* as user names. ensure they have entered in one of those here.
     * NOTE: we will not test whether the user name itself exists here, only that
     *       it's possible that the input could be a user name.
     * TODO[me]: our application may be using a more systematic validation
     *           from other parts of our system. include that here via another
     *           file if available. 
     * @param userName String - email address or phone number
     * @return Boolean - whether user name is of valid format
     */
    var validateUserName = function (userName) {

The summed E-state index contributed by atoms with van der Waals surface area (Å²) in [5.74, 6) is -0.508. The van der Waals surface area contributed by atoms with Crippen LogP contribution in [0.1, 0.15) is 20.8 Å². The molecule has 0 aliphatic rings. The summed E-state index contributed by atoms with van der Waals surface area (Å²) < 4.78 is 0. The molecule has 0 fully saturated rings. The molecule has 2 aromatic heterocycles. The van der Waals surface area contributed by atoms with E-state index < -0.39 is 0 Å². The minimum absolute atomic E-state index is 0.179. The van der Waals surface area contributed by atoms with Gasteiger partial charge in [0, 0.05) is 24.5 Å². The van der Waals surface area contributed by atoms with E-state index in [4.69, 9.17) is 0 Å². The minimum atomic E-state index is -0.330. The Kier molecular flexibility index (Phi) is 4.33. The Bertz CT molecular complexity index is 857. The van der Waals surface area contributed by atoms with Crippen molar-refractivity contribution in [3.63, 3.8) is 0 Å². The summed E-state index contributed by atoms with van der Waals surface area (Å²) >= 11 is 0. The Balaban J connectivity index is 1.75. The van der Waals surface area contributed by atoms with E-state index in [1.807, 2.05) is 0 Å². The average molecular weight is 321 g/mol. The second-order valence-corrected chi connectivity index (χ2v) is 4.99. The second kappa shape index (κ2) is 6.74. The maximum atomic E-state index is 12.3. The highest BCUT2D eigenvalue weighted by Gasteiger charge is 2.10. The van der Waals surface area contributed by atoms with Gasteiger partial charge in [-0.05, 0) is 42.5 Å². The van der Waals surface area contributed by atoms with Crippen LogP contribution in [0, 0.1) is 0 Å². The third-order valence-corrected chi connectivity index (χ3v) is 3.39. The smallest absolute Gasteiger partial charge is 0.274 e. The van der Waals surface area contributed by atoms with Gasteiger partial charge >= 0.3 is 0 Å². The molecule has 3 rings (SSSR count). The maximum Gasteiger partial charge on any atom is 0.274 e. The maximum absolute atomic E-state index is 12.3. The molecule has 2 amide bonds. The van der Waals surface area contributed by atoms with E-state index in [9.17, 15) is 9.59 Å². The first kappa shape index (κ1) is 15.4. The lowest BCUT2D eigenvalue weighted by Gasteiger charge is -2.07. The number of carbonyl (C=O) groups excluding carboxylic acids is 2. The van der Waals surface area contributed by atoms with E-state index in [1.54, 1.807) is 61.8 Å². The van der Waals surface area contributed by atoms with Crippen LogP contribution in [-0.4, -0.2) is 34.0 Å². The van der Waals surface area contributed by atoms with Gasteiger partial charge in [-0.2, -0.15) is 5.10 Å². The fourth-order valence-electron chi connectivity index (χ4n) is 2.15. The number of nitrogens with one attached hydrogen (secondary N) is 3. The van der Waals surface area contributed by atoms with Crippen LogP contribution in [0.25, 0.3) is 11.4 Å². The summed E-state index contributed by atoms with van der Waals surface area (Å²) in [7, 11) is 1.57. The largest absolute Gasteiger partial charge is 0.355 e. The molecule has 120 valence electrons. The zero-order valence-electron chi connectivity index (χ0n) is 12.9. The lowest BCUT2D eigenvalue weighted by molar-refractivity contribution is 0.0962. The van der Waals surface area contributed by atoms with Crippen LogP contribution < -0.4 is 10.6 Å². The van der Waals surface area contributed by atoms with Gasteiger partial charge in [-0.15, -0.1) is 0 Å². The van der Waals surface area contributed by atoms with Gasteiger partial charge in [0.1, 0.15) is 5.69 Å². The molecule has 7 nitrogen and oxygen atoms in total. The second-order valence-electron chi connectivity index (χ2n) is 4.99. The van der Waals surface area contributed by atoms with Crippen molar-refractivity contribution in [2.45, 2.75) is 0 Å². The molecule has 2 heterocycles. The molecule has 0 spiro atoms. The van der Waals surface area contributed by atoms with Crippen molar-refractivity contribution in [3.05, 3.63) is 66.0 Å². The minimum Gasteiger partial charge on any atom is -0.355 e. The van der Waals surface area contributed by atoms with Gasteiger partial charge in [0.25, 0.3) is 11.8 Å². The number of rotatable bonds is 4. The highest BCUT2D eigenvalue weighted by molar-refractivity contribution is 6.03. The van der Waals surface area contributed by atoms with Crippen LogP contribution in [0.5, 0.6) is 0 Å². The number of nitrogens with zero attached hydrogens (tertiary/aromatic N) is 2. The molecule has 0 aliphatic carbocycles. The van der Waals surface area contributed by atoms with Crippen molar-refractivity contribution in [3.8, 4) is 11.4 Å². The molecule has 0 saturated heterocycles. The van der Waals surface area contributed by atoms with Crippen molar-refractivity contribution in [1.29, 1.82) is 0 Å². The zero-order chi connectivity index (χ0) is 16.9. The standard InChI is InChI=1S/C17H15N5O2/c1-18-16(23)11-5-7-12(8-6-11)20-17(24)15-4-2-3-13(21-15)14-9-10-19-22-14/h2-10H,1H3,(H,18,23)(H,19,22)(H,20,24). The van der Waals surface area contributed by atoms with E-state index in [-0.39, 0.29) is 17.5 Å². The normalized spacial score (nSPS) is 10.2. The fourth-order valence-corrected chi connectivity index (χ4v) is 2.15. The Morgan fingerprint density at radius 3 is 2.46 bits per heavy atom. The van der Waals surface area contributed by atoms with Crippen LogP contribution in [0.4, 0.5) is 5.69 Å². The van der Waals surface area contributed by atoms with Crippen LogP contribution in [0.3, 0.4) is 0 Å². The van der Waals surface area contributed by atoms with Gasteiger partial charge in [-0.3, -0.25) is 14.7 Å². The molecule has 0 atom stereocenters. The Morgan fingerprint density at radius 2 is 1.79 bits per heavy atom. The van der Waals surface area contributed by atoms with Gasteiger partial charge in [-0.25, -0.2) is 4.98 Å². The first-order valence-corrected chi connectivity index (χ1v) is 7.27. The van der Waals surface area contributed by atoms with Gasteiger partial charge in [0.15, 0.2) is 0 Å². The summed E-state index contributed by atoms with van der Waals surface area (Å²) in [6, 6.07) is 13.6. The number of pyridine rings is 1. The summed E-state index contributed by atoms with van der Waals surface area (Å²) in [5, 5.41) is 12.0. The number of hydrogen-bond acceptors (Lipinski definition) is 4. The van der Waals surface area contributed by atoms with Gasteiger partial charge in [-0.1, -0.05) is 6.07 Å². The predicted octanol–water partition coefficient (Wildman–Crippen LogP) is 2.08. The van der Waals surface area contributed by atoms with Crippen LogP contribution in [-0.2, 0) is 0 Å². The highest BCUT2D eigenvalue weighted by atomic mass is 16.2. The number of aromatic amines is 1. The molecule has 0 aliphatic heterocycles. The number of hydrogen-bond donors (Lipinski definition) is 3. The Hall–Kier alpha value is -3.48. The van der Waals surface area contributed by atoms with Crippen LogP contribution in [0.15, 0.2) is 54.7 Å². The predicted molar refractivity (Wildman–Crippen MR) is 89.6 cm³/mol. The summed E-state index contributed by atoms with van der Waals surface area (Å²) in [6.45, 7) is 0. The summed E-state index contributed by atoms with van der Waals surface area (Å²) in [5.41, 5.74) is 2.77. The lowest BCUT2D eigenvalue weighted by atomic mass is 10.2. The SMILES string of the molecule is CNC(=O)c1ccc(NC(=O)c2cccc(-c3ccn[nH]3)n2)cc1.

// do regex-matching and other necessary validation here

    }( /* input GET/POST parameter here */ );

    /* --- WIRE LIFE-CYCLE EVENTS --- */
    /*
     * our application has a number of events that are part of the normal
     * "lifecycle" of a REST API. include the handlers here.
     * TODO[me]: is there 
     */
    var create = function () { ... }();

As I spent time commenting the various sections of my code and trying to group them, I realized that some things may be retrieved from other files, and some things may be moved to another file for more streamlining.

At the very least, once you start commenting, your code becomes more understandable to someone who has not seen the code before.